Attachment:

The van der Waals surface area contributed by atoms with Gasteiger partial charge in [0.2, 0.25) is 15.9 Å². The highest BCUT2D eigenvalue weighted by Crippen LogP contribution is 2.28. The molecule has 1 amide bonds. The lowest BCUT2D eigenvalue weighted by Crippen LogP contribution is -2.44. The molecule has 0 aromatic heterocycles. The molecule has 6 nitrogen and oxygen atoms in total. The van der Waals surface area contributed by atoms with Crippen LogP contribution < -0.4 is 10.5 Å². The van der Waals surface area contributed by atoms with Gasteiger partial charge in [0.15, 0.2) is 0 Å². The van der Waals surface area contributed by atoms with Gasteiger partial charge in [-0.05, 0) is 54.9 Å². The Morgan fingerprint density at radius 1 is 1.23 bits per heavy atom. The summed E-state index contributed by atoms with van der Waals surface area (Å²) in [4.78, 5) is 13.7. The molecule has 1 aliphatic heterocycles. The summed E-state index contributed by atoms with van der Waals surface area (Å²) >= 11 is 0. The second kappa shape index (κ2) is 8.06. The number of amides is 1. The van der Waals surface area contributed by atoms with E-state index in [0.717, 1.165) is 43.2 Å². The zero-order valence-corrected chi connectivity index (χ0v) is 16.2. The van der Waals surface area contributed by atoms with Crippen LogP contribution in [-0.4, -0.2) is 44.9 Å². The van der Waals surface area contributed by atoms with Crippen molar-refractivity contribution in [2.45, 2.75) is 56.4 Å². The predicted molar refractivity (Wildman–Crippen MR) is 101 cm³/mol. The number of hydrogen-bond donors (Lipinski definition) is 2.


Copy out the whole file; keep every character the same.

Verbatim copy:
The van der Waals surface area contributed by atoms with Gasteiger partial charge in [0.2, 0.25) is 15.9 Å². The highest BCUT2D eigenvalue weighted by Crippen LogP contribution is 2.28. The molecule has 1 amide bonds. The lowest BCUT2D eigenvalue weighted by Crippen LogP contribution is -2.44. The molecule has 0 aromatic heterocycles. The molecule has 6 nitrogen and oxygen atoms in total. The van der Waals surface area contributed by atoms with Crippen LogP contribution < -0.4 is 10.5 Å². The van der Waals surface area contributed by atoms with Gasteiger partial charge in [0.15, 0.2) is 0 Å². The van der Waals surface area contributed by atoms with Gasteiger partial charge in [-0.05, 0) is 54.9 Å². The Morgan fingerprint density at radius 1 is 1.23 bits per heavy atom. The summed E-state index contributed by atoms with van der Waals surface area (Å²) in [4.78, 5) is 13.7. The molecule has 1 aliphatic heterocycles. The summed E-state index contributed by atoms with van der Waals surface area (Å²) >= 11 is 0. The second kappa shape index (κ2) is 8.06. The number of amides is 1. The van der Waals surface area contributed by atoms with E-state index in [0.717, 1.165) is 43.2 Å². The zero-order valence-corrected chi connectivity index (χ0v) is 16.2. The van der Waals surface area contributed by atoms with Crippen LogP contribution in [-0.4, -0.2) is 44.9 Å². The van der Waals surface area contributed by atoms with Crippen molar-refractivity contribution in [2.45, 2.75) is 56.4 Å². The predicted molar refractivity (Wildman–Crippen MR) is 101 cm³/mol. The number of hydrogen-bond donors (Lipinski definition) is 2.